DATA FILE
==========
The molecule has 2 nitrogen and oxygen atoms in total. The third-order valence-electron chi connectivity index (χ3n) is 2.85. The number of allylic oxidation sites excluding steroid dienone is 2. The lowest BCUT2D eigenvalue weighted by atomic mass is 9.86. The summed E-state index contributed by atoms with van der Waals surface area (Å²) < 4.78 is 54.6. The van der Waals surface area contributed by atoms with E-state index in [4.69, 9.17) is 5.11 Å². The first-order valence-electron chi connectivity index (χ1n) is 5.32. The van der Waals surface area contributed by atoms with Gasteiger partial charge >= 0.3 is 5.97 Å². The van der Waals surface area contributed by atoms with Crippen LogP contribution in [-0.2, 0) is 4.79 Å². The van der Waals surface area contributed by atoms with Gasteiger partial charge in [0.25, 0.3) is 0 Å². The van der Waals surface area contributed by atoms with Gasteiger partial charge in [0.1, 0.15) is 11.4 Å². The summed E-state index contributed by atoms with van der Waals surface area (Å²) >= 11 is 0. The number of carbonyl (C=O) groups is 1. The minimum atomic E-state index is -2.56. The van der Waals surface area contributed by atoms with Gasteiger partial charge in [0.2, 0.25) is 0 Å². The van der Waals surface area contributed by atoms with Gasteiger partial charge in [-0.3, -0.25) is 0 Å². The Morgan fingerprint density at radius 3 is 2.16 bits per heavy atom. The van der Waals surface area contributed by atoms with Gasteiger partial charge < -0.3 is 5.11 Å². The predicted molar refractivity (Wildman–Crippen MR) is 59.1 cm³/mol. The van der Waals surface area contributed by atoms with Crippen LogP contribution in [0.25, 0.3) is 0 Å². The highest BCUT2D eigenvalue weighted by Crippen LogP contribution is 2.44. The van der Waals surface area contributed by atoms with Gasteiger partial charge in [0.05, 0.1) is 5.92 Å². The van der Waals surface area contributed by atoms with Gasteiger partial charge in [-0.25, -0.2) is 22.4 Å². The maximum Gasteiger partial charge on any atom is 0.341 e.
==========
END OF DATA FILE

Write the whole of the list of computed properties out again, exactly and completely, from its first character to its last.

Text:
The molecule has 2 nitrogen and oxygen atoms in total. The third-order valence-electron chi connectivity index (χ3n) is 2.85. The number of allylic oxidation sites excluding steroid dienone is 2. The lowest BCUT2D eigenvalue weighted by atomic mass is 9.86. The summed E-state index contributed by atoms with van der Waals surface area (Å²) < 4.78 is 54.6. The van der Waals surface area contributed by atoms with E-state index in [4.69, 9.17) is 5.11 Å². The first-order valence-electron chi connectivity index (χ1n) is 5.32. The van der Waals surface area contributed by atoms with Gasteiger partial charge >= 0.3 is 5.97 Å². The van der Waals surface area contributed by atoms with Crippen LogP contribution in [-0.2, 0) is 4.79 Å². The van der Waals surface area contributed by atoms with Gasteiger partial charge in [0.25, 0.3) is 0 Å². The van der Waals surface area contributed by atoms with Gasteiger partial charge in [0.1, 0.15) is 11.4 Å². The summed E-state index contributed by atoms with van der Waals surface area (Å²) >= 11 is 0. The number of carbonyl (C=O) groups is 1. The minimum atomic E-state index is -2.56. The van der Waals surface area contributed by atoms with Gasteiger partial charge in [0.2, 0.25) is 0 Å². The van der Waals surface area contributed by atoms with Gasteiger partial charge in [-0.3, -0.25) is 0 Å². The Morgan fingerprint density at radius 3 is 2.16 bits per heavy atom. The van der Waals surface area contributed by atoms with Gasteiger partial charge < -0.3 is 5.11 Å². The predicted molar refractivity (Wildman–Crippen MR) is 59.1 cm³/mol. The van der Waals surface area contributed by atoms with Crippen LogP contribution in [0.25, 0.3) is 0 Å². The highest BCUT2D eigenvalue weighted by Crippen LogP contribution is 2.44. The van der Waals surface area contributed by atoms with Gasteiger partial charge in [0.05, 0.1) is 5.92 Å². The van der Waals surface area contributed by atoms with Gasteiger partial charge in [-0.25, -0.2) is 22.4 Å². The maximum Gasteiger partial charge on any atom is 0.341 e.